Is It Normal To Be This Anxious in Recovery?

Things will feel very raw at first, no doubt, but as you progress, you can learn some simple methods for coping with everyday anxiety or get help if the issue is more severe

October 5, 2022
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Your friends and family are panicked, angry, exasperated. You’re in a hospital setting, answering awfully personal questions about your substance use from strangers in white coats. You’re sweating, shaking, going away for 14 days, or 30, and is that covered by your insurance? Or you’re talking to people you’ve just met about things you want to forget, writing out a torrent of emotions, praying. Is there a court date coming up? Did you remember to set a “vacation” responder for your work email? … Did it have any typos?

Does everyone know?

Yeah, you could say the transition from addiction to sobriety can cause a little anxiety.

When seeking help, you’re almost certainly going to feel anxious about all, or at least some, of this whole thing. Almost everyone does, and you’re not alone in that. Emotions can run high when dealing with intense situations. There is a reason why a core part of All Sober’s mission is to make it easier and less overwhelming for people to get into treatment and on the road to recovery.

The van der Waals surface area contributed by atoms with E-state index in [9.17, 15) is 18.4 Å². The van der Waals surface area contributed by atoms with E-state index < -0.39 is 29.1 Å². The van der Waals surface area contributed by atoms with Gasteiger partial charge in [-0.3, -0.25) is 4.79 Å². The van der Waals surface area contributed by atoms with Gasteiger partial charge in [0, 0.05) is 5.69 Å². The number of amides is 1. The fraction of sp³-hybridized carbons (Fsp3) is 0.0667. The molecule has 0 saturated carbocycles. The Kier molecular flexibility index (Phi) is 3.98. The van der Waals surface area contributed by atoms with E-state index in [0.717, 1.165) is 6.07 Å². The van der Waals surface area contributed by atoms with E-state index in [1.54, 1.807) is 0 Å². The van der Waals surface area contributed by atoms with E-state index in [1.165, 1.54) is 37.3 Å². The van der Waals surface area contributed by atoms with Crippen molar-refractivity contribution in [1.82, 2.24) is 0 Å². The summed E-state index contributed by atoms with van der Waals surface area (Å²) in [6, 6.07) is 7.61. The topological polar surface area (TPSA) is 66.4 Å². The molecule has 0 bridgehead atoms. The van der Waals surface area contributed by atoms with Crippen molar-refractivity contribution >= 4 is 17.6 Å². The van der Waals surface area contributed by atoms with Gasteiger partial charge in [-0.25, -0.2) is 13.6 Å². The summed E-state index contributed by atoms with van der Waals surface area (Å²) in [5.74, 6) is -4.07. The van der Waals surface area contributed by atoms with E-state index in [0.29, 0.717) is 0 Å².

You’ll get through those first, toughest days, but it’s also extremely normal to feel anxiety as you progress in recovery, even when you’re doing well. Learning how to identify the sources of your anxiety and address them effectively can help make dealing with anxiety — and recovery in general — much more manageable.

Is It Stress or Do I Have an Anxiety Disorder?

One of the first steps you need to take is to identify what anxiety feels like to you. Everyone is different, and so are their experiences with anxiety. Sometimes worry and dread are situational, while other times anxiety is more persistent — but treatable.

There are general anxiety symptoms that you can look for, but ultimately, anxiety is specific to each individual. There are numerous types of anxiety, and it’s always best to seek professional help when trying to figure out which you may be struggling with.

Types of Anxiety

Some categories of anxiety include:

  • Generalized anxiety disorder (GAD)
  • Social anxiety disorder (SAD)
  • Post-traumatic stress disorder (PTSD)
  • Panic disorder
  • Specific phobias

Anxiety disorders very often overlap with substance use disorders (SUDs) and can impact their treatment, so it is important to seek professional help for a dual diagnosis to treat both conditions simultaneously. Also worth noting: It’s not uncommon for untreated or undiagnosed mental health conditions to cause or exacerbate an SUD.

Symptoms of Anxiety

Once you understand which type of anxiety disorder you may be facing, you also need to try to identify your symptoms. Each person experiences different symptoms to different degrees when it comes to anxiety.

Some of the general symptoms of anxiety to be aware of are:

  • Shortness of breath
  • Fatigue
  • Difficulty concentrating
  • Sweating or clamminess
  • Rapid heartbeat
  • Trembling